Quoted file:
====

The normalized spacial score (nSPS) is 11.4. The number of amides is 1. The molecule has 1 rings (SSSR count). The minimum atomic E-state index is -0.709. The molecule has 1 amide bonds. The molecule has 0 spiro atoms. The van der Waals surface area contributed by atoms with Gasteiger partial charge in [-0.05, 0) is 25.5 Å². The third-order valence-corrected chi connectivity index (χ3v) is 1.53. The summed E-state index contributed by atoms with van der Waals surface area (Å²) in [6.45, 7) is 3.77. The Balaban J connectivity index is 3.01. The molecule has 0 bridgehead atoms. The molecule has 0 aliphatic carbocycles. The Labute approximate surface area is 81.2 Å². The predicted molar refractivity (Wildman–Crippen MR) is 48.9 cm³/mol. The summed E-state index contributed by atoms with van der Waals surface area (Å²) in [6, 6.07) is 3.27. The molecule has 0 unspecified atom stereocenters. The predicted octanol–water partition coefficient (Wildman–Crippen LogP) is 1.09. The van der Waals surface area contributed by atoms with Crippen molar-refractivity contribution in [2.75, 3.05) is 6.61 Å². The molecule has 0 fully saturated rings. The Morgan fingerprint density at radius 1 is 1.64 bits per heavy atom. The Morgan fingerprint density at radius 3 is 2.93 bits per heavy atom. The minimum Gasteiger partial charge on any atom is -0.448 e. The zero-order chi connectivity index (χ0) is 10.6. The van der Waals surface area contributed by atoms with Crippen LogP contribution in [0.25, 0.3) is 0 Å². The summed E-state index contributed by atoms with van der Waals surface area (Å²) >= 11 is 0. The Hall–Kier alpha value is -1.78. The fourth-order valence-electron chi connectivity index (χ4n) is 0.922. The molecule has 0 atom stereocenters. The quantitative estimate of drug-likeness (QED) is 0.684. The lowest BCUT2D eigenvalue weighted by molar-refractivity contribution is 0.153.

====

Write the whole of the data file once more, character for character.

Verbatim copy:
The normalized spacial score (nSPS) is 11.4. The number of amides is 1. The molecule has 1 rings (SSSR count). The minimum atomic E-state index is -0.709. The molecule has 1 amide bonds. The molecule has 0 spiro atoms. The van der Waals surface area contributed by atoms with Gasteiger partial charge in [-0.05, 0) is 25.5 Å². The third-order valence-corrected chi connectivity index (χ3v) is 1.53. The summed E-state index contributed by atoms with van der Waals surface area (Å²) in [6.45, 7) is 3.77. The Balaban J connectivity index is 3.01. The molecule has 0 bridgehead atoms. The molecule has 0 aliphatic carbocycles. The Labute approximate surface area is 81.2 Å². The predicted molar refractivity (Wildman–Crippen MR) is 48.9 cm³/mol. The summed E-state index contributed by atoms with van der Waals surface area (Å²) in [6, 6.07) is 3.27. The molecule has 0 unspecified atom stereocenters. The predicted octanol–water partition coefficient (Wildman–Crippen LogP) is 1.09. The van der Waals surface area contributed by atoms with Crippen molar-refractivity contribution in [2.75, 3.05) is 6.61 Å². The molecule has 0 fully saturated rings. The Morgan fingerprint density at radius 1 is 1.64 bits per heavy atom. The Morgan fingerprint density at radius 3 is 2.93 bits per heavy atom. The minimum Gasteiger partial charge on any atom is -0.448 e. The zero-order chi connectivity index (χ0) is 10.6. The van der Waals surface area contributed by atoms with Crippen LogP contribution in [0.25, 0.3) is 0 Å². The summed E-state index contributed by atoms with van der Waals surface area (Å²) >= 11 is 0. The Hall–Kier alpha value is -1.78. The fourth-order valence-electron chi connectivity index (χ4n) is 0.922. The molecule has 0 atom stereocenters. The quantitative estimate of drug-likeness (QED) is 0.684. The lowest BCUT2D eigenvalue weighted by molar-refractivity contribution is 0.153.